Most mysterious was UT's decision to leave Jonathan Crompton under center often with an empty backfield and UCLA overloaded in the middle. The Bruins declared war on ground zero from the beginning with the intent of shutting down the inside run and getting almost instant push into the pocket. A strategy made successful by a powerful pair of UCLA tackles and a strong defense that took risks and got away with them.
Often when it appeared the Bruins had a numbers advantage in the center of the line the Vols ran medium range routes when getting the ball to the flank ASAP seemed to be in order. The Vols began to do that on their last two scoring drives and developed a little rhythm in the process.
Similarly once Tennessee's backs, particularly Montario Hardesty, could get outside the tackles there were large patches of emerald green to be gobbled up against light resistance. The Vols ripped off some nice runs but may have lost patience with it as UCLA began to get penetration and force some key losses.
In short the Bruins did a great job of disrupting the timing of the west coast phase of UT's multiple offense. The passing game which requires receivers to get off the line cleanly and into their routes quickly. They didn't always do that. When they did Crompton either misfired or the protection broke down. UT's offense just wasn't able to get consistent traction due to busted assignments, procedure penalties, turnovers or a myriad of other mistakes.
Some of the mistakes can be chalked up to first game jitters. Others were forced by an aggressive, athletic and opportunistic UCLA defense. The fact it was the first time UT had ever run the offense against competition is reason enough to explain many of the problems. The Vols should continue to improve as they acclimate to the system, but they can expect tougher future opponents with similar approaches.
As in any disappointing loss it's easy to overlook the positives. Tennessee did maintain a balanced attack with 189 yards passing, and 177 yards rushing. The Bruins were held to a meager 29 yards on the ground and 288 yards total. Add UT's plus-two turnover advantage, a defensive touchdown and the defeat seems all the more improbable.
It points out the importance of the kicking game in close contests, and that's where the Bruins held a big edge with a blocked punt for a touchdown as well as Kai Forbath going two for two on field goal attempts while UT's Daniel Lincoln was one of four.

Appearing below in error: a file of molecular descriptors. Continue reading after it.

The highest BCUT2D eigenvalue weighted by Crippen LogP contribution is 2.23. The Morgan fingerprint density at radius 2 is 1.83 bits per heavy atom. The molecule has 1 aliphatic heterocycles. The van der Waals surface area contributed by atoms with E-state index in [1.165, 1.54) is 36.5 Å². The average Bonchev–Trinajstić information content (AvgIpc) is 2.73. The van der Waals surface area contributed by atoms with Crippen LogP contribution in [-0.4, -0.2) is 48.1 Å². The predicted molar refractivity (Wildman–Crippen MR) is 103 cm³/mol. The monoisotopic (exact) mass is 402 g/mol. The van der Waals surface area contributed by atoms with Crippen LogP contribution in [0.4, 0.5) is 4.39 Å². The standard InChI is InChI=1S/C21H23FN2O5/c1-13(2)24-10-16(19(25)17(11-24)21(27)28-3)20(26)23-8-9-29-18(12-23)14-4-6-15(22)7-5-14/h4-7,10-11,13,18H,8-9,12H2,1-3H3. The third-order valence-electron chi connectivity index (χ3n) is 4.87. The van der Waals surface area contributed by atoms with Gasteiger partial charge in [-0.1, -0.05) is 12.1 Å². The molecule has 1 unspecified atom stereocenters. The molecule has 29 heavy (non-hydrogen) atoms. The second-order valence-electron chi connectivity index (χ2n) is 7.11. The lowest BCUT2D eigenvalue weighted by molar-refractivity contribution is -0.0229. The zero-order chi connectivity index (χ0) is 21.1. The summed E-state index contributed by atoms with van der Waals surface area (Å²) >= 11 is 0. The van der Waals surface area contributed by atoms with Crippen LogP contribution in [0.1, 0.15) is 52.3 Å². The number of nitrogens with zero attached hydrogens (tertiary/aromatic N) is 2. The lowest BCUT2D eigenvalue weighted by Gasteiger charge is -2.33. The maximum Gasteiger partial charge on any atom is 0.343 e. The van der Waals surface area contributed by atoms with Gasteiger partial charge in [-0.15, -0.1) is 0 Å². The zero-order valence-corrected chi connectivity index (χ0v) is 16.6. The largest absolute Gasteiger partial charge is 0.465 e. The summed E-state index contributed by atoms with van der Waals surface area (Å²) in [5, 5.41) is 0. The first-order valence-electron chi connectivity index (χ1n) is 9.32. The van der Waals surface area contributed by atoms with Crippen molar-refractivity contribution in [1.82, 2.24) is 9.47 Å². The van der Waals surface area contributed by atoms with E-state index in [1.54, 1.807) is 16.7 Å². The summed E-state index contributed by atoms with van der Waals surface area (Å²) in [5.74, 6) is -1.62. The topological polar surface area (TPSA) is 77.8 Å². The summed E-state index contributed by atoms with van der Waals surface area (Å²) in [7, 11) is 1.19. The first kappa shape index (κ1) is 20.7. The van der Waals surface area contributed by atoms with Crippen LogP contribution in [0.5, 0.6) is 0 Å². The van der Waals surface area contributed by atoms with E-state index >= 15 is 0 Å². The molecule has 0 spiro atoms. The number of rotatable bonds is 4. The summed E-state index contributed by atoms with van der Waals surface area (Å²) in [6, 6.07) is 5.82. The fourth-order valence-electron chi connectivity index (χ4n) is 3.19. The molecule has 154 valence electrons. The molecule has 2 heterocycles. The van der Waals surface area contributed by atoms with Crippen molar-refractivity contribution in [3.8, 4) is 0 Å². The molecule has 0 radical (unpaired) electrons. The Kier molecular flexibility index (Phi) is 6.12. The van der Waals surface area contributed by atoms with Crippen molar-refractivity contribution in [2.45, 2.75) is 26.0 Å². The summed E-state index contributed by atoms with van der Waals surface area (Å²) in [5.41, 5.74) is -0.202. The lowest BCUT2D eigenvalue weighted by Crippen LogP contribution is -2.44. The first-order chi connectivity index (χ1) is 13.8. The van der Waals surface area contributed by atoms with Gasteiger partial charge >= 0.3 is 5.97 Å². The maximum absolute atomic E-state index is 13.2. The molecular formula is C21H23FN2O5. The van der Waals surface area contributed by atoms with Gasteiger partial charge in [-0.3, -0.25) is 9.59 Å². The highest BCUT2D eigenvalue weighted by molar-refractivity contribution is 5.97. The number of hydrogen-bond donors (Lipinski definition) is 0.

What follows is the top to bottom grades for each of UT's offensive and defensive units as well as special teams, and an overall grade.
DEFENSIVE BACKS (9.5) Advertised as the best the DBs lived up to their reputation. Corners could have been better when QB broke containment. DEFENSIVE LINE (8.8) The Vols held the center of the line well and managed to get some early pressure out of base defense. RUNNING BACKS (8.4) Tennessee averaged 5.2 yards per carry and scored both offensive TDs on the ground, but Arian Foster's fumble at the 6 was a game changer.
LINEBACKERS (8.1) Ellix Wilson stepped in for Jerrod Mayo in the middle and led Vols with 11 solo tackles.
QUARTERBACK (8.0) Crompton struggled under heavy pressure, but kept his poise and brought UT from behind twice in the fourth quarter.
RECEIVERS (7.7) This veteran group didn't have the standout night many expected. Didn't get off the line and couldn't create separation or medium or on deep throws. UCLA had nine pass breakups.
OFFENSIVE LINE (7.2) This group may have been the biggest disappointment given it's veteran makeup and projected strength. Some confusion up front and too much pressure on QB.
SPECIAL TEAMS (6.1) Outside of a couple of good returns UT's special teams was anything but special.
OVERALL (7.9) There were good moments against a team that's probably better than most thought. But it's not as good as UT will see in the SEC and the Vols can not contend in the Conference playing to this level.